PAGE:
Government shields intel by changing law
ANKARA - Hürriyet Daily News
Hakan Fidan. AA photo
The National Intelligence Organization (MİT) rejected yesterday an Istanbul prosecutor’s invitation for its head to answer questions in an ongoing judicial process as the government lent its full support to the chief in an effort to avert the deepening crisis.
MİT head Hakan Fidan, as well as two former MİT officials, Afet Güneş and Emre Taner, did not appear in court to provide testimony yesterday. In an urgent move to avert the prosecution of the MİT officials, the Justice Ministry launched an initiative to amend both the MİT Act and the Penal Code in order to make probing intelligence members’ probe more difficult. The details of the amendment were specially crafted by Justice Minister Sadullah Ergin, who met with Prime Minister Recep Tayyip Erdoğan twice yesterday.
In the first phase, Article 250 of the Penal Code, which gives broad autonomy for specially authorized prosecutors to prosecute whomever they want, could be changed. Second, the amendment will also include Article 26 of the MİT Act, which essentially says a MİT member could be prosecuted only with the prime minister’s consent. This article could be rewritten to increase its scope to exempt MİT brass from being prosecuted.
Specially authorized Sadettin Sarıkaya’s unprecedented move to summon Fidan and the two former MİT officials has shaken Ankara, with some speculating on the existence of a simmering power struggle within the state.
MİT’s message came in the late afternoon as Fidan was meeting President Abdullah Gül and Erdoğan was meeting Ergin in an effort to put an end to the crisis between the country’s most important institutions. Chief of General Staff Gen. Necdet Özel also visited Erdoğan just before the prime minister met with Gül.
A statement by the President’s Office made public after the meeting said it was a routine weekly meeting and that the focus was on the latest developments. Gül is “closely watching the situation,” according to the statement.
According to MİT’s earlier message to the prosecutor’s office, the MİT Act requires the permission of the prime minister before its members can be prosecuted. The organization also said that as MİT was located in Ankara, the request should be made by an Ankara-based court.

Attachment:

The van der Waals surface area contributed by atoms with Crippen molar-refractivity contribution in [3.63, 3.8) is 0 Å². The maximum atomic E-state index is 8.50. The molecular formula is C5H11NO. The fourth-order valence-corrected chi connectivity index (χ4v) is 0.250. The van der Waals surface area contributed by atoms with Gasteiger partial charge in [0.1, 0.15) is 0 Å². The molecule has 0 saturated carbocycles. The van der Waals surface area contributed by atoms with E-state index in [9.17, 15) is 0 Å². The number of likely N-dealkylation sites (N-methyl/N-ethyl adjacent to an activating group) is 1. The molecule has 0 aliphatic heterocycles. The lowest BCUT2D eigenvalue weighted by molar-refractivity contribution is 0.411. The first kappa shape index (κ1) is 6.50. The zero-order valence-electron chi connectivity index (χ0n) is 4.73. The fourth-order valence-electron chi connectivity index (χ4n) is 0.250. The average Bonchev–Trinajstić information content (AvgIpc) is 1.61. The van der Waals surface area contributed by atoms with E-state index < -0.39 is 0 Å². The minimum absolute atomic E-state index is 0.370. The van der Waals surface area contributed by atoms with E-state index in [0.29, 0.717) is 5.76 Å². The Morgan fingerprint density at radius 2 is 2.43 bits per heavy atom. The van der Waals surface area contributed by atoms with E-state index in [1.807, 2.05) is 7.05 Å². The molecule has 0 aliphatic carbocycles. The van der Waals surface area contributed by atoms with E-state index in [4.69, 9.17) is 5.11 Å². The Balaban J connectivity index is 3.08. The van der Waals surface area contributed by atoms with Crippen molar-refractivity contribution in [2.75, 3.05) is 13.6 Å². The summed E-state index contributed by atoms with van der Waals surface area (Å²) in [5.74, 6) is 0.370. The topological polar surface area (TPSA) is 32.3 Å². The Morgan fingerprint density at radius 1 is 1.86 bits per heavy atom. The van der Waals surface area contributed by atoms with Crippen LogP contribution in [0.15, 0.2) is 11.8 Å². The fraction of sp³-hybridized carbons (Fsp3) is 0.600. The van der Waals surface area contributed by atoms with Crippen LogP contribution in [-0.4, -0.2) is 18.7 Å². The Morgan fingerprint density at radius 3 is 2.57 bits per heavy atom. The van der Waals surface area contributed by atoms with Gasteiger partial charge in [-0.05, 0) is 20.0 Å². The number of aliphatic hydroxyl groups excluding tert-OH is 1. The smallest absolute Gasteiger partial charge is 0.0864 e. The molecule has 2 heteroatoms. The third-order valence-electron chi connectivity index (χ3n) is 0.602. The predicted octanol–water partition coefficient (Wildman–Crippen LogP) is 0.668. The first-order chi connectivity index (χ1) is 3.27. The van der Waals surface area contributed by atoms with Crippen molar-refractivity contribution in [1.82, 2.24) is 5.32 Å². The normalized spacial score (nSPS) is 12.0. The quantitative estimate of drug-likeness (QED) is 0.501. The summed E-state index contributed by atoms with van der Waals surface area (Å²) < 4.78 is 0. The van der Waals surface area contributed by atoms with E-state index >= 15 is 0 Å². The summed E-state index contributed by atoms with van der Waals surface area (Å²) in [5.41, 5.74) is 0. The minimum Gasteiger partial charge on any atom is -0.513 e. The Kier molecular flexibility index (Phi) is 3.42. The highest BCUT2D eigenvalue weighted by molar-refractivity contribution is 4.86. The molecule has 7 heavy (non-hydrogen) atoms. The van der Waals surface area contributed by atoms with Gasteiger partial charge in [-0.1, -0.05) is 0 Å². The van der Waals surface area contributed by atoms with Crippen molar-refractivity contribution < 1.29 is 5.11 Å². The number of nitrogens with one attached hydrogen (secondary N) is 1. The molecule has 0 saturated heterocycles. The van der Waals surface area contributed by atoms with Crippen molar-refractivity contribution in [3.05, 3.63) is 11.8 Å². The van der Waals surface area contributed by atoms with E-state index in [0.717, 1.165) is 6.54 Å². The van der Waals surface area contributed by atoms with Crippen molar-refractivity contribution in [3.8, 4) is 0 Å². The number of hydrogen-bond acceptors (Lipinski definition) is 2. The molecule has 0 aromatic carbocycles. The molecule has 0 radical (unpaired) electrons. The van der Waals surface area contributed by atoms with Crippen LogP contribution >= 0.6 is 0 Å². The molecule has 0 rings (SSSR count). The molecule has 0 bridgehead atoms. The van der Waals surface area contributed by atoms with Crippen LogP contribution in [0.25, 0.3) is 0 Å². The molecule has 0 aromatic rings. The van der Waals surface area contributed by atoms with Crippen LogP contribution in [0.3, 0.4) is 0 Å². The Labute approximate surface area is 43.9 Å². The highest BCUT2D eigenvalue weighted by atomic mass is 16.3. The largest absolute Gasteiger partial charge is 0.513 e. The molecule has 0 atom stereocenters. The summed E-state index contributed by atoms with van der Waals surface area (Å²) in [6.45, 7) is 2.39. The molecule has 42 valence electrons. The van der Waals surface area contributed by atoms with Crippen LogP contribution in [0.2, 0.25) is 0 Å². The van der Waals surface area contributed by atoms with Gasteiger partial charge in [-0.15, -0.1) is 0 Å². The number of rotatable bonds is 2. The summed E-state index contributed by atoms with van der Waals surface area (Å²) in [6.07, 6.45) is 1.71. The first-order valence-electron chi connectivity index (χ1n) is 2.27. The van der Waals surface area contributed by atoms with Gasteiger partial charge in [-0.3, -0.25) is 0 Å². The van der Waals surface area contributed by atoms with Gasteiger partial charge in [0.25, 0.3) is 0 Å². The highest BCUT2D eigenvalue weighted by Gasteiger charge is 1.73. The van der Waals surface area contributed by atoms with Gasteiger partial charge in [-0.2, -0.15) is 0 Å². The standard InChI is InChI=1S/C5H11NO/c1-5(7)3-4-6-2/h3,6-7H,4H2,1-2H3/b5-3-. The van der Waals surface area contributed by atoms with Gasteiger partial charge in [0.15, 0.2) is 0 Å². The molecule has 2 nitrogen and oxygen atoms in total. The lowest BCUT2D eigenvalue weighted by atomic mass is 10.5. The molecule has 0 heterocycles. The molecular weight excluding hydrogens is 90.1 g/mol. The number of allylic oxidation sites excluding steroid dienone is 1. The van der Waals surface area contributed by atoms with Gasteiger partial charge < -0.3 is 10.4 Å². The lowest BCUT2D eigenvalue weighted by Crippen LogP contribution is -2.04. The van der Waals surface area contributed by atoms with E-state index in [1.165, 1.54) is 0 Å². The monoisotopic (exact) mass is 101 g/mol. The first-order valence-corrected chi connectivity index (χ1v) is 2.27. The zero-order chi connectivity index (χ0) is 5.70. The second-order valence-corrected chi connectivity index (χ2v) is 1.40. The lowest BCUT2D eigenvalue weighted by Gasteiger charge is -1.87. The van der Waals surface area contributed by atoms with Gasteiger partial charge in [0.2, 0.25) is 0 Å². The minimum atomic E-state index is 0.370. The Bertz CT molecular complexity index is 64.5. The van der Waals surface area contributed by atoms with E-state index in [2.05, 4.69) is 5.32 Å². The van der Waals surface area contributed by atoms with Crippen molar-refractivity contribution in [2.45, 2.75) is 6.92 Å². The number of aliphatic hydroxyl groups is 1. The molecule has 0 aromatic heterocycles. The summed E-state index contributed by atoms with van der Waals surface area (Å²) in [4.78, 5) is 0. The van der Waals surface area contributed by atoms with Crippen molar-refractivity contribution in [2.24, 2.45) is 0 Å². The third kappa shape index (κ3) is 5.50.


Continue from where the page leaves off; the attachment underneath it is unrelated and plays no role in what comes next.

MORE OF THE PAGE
Speaking at a conference in Istanbul yesterday, former deputy MİT chief Cevat Öneş said such a development “cannot even take place in Patagonia” – a Turkish phrase to emphasize backwardness.
The incident displayed how much Turkey needs a “qualified democracy,” Öneş added.
Deputy Prime Minister Bekir Bozdağ also defended Fidan, saying he “was just doing his job.”
“It is MİT’s primary task to infiltrate terrorist organizations and collect information on their plans. But if you mix apples and oranges and accuse people who are risking their lives in the service of the nation, that would be extremely wrong,” Bozdağ told reporters yesterday.
Fidan, Taner and Güneş had been asked to give testimonies in the judiciary’s wide-ranging investigation into the Kurdistan Communities Union (KCK), the outlawed Kurdistan Workers’ Party’s (PKK) alleged urban wing.
“What I see is that there is no crime committed [by MİT]. There is a duty done. I read comments suggesting that this duty constitutes a crime. But one cannot accuse people by comments but by law,” Bozdağ said.
The PKK is listed as a terrorist organization by Turkey, the United States and the European Union.
The prosecutors sought to question the suspects in relation to a number of claims, including charges pertaining to MİT operatives who allegedly transgressed their duties to infiltrate the KCK and gather intelligence by actually facilitating the KCK’s administration instead, according to daily Hürriyet.